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   2017| January-December  | Volume 2 | Issue 1  
    Online since December 15, 2017

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Chest trauma: “Damage Control” Begins in the emergency room
Bradley J Phillips, Lauren Turco
January-December 2017, 2(1):3-9
Background: Patients with severe thoracic injuries and subsequent physiological decline may not be candidates for initial definitive treatment. Despite limited data, this subset of patients may benefit from the implementation of thoracic damage control, which should begin in the emergency room. Methods: A literature search was conducted through Medline following PRISMA guidelines. Articles that focused on damage control surgery, the use of damage control techniques in traumatic injuries, and the use of damage control in civilian populations were selected. Due to the paucity of literature and lack of Level I evidence on this subject, studies published in any year were considered. Results: A search of the literature yielded 119 studies. Most of these were excluded based on inclusion and exclusion criteria. Thirty-five articles were selected for review. The majority of these were classified as Level III, IV, or V evidence. Limitations: Limitations of this article are similar to all PRISMA-guided review articles: The dependence on previously published research and availability of references. Conclusion: Effective “Damage Control” following a traumatic injury begins with initial management in the emergency department, which is followed by an abbreviated operation, equally aggressive critical care, and a planned reexploration. Additional studies are required to examine the adaptation of specific damage control techniques to thoracic injuries, but patients with severe chest trauma can benefit from initiation of damage control strategies in the emergency room.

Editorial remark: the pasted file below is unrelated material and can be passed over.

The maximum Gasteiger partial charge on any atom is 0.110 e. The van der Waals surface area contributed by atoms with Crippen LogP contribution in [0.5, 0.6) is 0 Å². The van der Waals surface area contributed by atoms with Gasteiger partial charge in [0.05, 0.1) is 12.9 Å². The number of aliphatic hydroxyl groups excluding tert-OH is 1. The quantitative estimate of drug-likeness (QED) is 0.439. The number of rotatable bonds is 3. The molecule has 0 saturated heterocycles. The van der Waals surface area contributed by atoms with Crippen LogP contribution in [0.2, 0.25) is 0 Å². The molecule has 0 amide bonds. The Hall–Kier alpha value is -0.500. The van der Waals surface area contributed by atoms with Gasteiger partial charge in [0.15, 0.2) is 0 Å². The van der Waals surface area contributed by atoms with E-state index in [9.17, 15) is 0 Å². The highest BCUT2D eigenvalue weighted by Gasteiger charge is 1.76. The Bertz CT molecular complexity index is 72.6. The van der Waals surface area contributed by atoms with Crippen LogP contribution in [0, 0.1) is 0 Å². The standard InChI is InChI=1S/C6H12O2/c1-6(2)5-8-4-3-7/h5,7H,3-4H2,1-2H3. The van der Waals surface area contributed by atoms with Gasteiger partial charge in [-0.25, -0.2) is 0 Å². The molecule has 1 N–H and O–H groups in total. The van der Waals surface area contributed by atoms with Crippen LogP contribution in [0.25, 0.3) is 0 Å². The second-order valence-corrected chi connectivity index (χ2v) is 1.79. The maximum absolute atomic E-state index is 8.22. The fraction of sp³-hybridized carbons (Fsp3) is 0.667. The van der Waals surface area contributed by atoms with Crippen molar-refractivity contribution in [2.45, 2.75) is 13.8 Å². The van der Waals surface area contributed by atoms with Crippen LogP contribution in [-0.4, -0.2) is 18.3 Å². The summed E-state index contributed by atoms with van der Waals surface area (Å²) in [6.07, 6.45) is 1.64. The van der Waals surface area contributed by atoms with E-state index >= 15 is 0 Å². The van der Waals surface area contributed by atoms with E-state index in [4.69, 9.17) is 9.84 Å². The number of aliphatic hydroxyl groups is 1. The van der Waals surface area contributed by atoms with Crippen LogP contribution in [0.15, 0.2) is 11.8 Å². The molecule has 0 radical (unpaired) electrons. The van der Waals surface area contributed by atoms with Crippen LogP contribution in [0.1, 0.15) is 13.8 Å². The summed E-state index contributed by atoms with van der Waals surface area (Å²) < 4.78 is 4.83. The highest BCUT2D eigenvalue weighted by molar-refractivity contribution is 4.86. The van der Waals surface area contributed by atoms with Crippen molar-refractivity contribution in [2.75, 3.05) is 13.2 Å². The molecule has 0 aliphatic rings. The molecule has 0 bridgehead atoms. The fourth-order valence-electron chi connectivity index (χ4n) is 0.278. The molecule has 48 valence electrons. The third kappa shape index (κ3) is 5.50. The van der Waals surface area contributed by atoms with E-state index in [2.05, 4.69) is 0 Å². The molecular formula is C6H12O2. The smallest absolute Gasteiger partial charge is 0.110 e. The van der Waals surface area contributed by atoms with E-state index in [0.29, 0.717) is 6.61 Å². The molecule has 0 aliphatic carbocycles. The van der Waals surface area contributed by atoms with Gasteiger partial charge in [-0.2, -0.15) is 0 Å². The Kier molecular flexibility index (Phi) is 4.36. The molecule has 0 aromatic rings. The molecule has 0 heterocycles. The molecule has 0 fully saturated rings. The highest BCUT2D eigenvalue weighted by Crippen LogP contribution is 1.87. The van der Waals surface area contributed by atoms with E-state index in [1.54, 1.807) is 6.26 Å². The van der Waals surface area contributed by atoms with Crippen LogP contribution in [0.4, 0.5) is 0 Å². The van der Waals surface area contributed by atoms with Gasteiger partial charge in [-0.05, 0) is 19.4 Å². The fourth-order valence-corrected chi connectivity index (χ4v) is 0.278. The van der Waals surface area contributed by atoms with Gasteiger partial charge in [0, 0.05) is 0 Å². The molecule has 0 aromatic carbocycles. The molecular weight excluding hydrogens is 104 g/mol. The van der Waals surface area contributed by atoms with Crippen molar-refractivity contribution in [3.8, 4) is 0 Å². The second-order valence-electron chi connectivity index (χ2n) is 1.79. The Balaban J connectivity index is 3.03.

8,485 63 -
The emerging educational power of the journal of cardiothoracic trauma: Highlights of direct lethal injuries
Moheb A Rashid
January-December 2017, 2(1):1-2
  6,230 58 -
Intercostal pericardial window: A Safe, expedient, and effective minimally invasive technique
Moheb A Rashid, Fredrik Holmner
January-December 2017, 2(1):21-22
  5,827 38 -
Late cardiac tamponade after cardiac trauma: A case report and a review
Bruno Jose da Costa Medeiros, Hugo Marlon de Castro Negreiros, Luiz da Gama Pessoa
January-December 2017, 2(1):10-13